The jobs recovery is a complete and total myth. The percentage of the working age population in the United States that had a job in March 2013 was exactly the same as it was all the way back in March 2010.
In addition, as you will see below, there are now more than 101 million working age Americans that do not have a job. But even though the employment level in the United States has consistently remained very low over the past three years, the Obama administration keeps telling us that unemployment is actually going down. In fact, they tell us that the unemployment rate has declined from a peak of 10.0% all the way down to 7.6%. And they tell us that in March the unemployment rate fell by 0.1% even though only 88,000 jobs were added to the U.S. economy. But it takes at least 125,000 new jobs a month just to keep up with population growth.
So how in the world are they coming up with these numbers? Well, the reality is that the entire decline in the unemployment rate over the past three years can be accounted for by the reduction in size of the labor force. In other words, the Obama administration is getting unemployment to go down by pretending that millions upon millions of unemployed Americans simply do not want jobs anymore. We saw this once again in March. According to the U.S. Bureau of Labor Statistics, more than 600,000 Americans dropped out of the labor market during that month alone. That pushed the labor force participation rate down to 63.3%, which is the lowest it has been in more than 30 years. So please don’t believe the hype. The sad truth is that there has been no jobs recovery whatsoever.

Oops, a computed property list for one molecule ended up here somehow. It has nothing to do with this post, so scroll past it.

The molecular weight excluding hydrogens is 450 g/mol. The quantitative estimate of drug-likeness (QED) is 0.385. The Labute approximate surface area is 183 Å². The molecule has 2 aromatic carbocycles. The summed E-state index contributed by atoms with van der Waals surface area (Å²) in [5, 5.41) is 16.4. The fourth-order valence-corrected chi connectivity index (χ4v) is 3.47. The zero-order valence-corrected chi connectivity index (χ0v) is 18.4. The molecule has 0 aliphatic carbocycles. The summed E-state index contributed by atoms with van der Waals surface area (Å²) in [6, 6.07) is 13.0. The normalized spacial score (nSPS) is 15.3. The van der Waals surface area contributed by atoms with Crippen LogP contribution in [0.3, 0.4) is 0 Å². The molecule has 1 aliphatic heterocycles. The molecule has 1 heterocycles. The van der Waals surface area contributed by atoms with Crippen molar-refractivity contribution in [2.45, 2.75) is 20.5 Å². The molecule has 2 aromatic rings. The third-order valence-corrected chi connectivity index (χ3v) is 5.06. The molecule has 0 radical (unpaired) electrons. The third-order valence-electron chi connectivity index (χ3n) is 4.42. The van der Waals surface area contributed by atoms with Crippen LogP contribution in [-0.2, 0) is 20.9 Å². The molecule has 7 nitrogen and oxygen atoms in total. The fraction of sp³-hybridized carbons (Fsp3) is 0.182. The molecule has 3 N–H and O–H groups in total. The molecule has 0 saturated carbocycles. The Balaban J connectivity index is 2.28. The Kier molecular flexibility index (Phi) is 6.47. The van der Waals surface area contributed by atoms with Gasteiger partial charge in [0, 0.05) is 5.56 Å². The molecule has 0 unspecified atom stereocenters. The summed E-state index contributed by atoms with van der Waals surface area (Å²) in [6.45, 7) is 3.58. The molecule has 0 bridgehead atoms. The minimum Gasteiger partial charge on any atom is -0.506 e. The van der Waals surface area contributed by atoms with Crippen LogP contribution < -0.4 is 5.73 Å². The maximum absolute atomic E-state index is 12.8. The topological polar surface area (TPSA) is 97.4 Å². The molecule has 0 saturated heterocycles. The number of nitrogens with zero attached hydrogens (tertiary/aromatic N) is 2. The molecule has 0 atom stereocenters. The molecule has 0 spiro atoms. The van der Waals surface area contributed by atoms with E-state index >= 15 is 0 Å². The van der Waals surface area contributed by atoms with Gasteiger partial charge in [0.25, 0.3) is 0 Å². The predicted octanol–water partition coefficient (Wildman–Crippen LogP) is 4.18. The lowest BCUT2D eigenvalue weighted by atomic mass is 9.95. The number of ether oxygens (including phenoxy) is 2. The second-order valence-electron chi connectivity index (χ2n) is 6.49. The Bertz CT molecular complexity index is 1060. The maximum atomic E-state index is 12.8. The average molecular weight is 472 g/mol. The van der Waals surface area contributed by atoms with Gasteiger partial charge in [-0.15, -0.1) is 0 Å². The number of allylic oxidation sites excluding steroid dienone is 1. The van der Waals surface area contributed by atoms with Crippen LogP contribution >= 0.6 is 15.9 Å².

If things were getting better, there would not be more than 101 million working age Americans without a job.
So exactly where does that statistic come from? Well, the following explains where I got that number…
According to the U.S. Bureau of Labor Statistics, there are 11,742,000 working age Americans that are officially unemployed.
In addition, the U.S. Bureau of Labor Statistics says that there are 89,967,000 working age Americans that are “not in the labor force”. That is a new all-time record, and that number increased by a whopping 663,000 during the month of March alone.
When you add 11,742,000 working age Americans that are officially unemployed to the 89,967,000 working age Americans that are “not in the labor force”, you come up with a grand total of 101,709,000 working age Americans that do not have a job.
When you stop and think about it, that is an absolutely staggering statistic.
And anyone that tells you that “a higher percentage of Americans are working today” is telling you a complete and total lie. During the last recession the percentage of working age Americans with a job fell dramatically, and since then we have not seen that number bounce back at all. In fact, this is the very first time in the post-World War II era that we have not seen the employment-population ratio bounce back after a recession. At this point, the employment-population ratio has been under 60 percent for 49 months in a row…
Since the end of 2009, the employment-population ratio has been remarkably steady. Just check out these numbers…